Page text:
Pasta e Fagioli

Pasta e Fagioli is peasant food – or what my Italian grandmother simply calls “pasta and beans.” I made this version with onions, chard, fresh parsley & basil, elbow macaroni, pink beans, and cheese. I prefer a nice sharp pecorino Romano cheese, but any Italian type grating cheese will work and even cheddar will do in a pinch.


Pasta e Fagioli

  • 2 Tbsp Extra Virgin Olive Oil (EVOO)
  • 1 large onion, diced
  • 1 bunch fresh chard, chopped
  • 1/2 lb. cooked elbow macaroni (I use gluten free)
  • 1 28-oz can chopped or crushed tomatoes
  • 2 tsp (or more) granulated garlic
  • 2 cups (or 1 can) cooked beans
  • 2 oz Romano, Parmesan or Asiago cheese
  • A handful of fresh basil and parsley, chopped (or a couple teaspoons of each dried)

Cook the macaroni. Saute the onion & chard in EVOO til soft. Add the chopped tomatoes and granulated garlic. Let it come to a bubble, then add herbs, cheese and cooked pasta. Season with salt and pepper. Cook until the ingredients heat through and meld into a saucy, delicious dish!

Dietary notes: a healthy dose of protein and fiber; ♥ Vegetarian ♥ Gluten Free Option

Cost: About $2.10 per serving with gluten free pasta (I use Tinkyada rice pasta) or $1.75 with conventional pasta.

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Gluten-free Pizzaschetta, Five Minute Foodie Style!

Today I worked the last outdoor farmers market of the season. For those who don’t know, I work for a local organic vegetable grower, selling his vegetables at a local market. It’s a nice change of pace for this city girl and it supplies most of the fresh local veggies you see me cooking with here. The farmers market is such a wonderful little community, and there’s generally no place I’d rather be. But today it was COLD (in the low 40s) and DAMP! As much as I love Upstate New York, I have to admit the weather sometimes tests our relationship.

To add insult to injury, the market manager bought us all pizza from the best pizzeria in town. It smelled delicious, but this wheat and gluten avoidant girl stayed strong. I’m not a confirmed celiac, but I’m definitely cereal grain sensitive. I gave up wheat 3 years ago and have been avoiding other sources of gluten for about 4 months. I can handle either on occasion, in small doses, but I have to be very careful. If I surpass my sensitivity threshold, my body starts to ache, aggravating my fibromyalgia symptoms. Or I get a headache or the sniffles. So, most of the time I just don’t tempt fate. But, boy, did that pizza smell good! So, I came home and whipped my own gluten free version. After all, pizza is mainly bread, tomatoes, cheese and a few seasonings. I had gluten free bread, tomatoes and cheese – so, what’s wrong with taking a few liberties to satisfy a craving? I named it such because it has the flavors of pizza, but is assembled like bruschetta (then baked). Now, doesn’t that sound yummy?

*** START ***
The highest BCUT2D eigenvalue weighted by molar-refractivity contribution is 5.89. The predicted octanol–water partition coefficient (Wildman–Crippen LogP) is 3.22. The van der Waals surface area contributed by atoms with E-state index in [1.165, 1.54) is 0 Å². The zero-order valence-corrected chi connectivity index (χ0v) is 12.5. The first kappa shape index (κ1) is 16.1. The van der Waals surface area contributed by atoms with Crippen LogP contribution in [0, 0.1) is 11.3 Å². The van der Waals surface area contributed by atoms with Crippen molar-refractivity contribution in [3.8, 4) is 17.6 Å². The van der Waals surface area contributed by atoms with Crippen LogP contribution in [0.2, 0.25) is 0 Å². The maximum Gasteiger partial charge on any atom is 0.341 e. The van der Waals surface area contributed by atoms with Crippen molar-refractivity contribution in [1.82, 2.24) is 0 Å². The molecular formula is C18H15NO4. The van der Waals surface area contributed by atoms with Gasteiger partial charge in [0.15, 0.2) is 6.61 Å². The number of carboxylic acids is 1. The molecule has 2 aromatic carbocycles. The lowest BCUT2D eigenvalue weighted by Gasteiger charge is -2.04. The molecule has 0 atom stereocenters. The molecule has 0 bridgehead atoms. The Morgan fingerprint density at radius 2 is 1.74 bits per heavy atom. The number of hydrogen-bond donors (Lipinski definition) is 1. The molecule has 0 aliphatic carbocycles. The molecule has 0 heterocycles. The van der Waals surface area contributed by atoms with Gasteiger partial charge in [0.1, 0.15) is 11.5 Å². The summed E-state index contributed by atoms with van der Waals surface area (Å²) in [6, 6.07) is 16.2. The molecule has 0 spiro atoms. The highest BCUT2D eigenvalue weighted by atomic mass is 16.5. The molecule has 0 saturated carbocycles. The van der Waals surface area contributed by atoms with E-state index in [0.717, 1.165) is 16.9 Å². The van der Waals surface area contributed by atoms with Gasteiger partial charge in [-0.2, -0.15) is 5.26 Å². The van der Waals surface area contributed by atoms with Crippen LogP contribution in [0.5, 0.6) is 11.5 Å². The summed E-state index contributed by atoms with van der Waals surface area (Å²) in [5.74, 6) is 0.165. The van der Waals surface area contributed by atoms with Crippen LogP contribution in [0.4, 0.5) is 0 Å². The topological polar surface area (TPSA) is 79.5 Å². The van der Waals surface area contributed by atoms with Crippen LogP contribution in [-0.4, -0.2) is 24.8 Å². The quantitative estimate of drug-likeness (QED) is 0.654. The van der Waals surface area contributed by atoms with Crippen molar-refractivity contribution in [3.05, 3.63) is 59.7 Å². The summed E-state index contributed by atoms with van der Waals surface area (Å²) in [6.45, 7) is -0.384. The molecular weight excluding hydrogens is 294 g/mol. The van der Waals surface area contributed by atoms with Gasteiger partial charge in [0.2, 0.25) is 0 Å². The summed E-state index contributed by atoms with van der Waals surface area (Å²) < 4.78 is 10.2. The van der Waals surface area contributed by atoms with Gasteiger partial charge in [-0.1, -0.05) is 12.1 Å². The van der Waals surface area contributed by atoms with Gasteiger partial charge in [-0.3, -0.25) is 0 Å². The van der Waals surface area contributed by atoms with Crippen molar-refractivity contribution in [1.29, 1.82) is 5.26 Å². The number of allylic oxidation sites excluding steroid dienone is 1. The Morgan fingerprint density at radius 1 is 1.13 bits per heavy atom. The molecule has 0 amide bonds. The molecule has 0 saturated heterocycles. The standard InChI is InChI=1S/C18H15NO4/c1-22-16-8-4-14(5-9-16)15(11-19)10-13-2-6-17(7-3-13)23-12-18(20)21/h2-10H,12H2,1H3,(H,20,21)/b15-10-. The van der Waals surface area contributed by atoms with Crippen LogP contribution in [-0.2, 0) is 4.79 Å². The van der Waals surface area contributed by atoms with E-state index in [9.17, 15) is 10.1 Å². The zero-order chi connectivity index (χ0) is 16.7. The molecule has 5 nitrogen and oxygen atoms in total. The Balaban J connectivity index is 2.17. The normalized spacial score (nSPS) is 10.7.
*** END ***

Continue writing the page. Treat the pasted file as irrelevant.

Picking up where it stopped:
Gluten-Free Pizzaschetta

Three slices gluten free bread
1 medium tomato
1-2 shallots or a little onion, chopped fine
1 Tbsp olive oil
Dried or chopped fresh herbs (I used dried oregano and fresh basil)
1 or more kinds of cheese (I used a combo – feta, Romano and cheddar)

Lightly toast your bread slices. Dice the tomato and put it in a mesh colander or sieve and press lightly to extract the excess juice. Mix tomato with the chopped onion or shallot, the herbs and olive oil. If using feta, crumble a little and add to the tomato mixture.

Lay out the toast on a cookie sheet or foil and pile your tomato mixture on top. Broil about 10 minutes on the lowest shelf; you want to warm the tomatoes through & perhaps get a tiny bit of bubbling or browning on top. Your ktichen will fill with a lovely roasted tomato smell.

Top the slices with whatever cheese you choose – it’s nice to have a good melting cheese in the mix, which is why I chose a combo of cheddar and Romano. Move the broiler shelf up; it should take just a few more minutes to melt the cheese on top. I like it a little bubbly.

The bread got a bit soggy from the fresh tomatoes, but the crust was crispy. I may swab the cooky sheet with a bit of olive oil first next time, because there was a tiny bit of sticking. I was quite happy with the delicious result, though!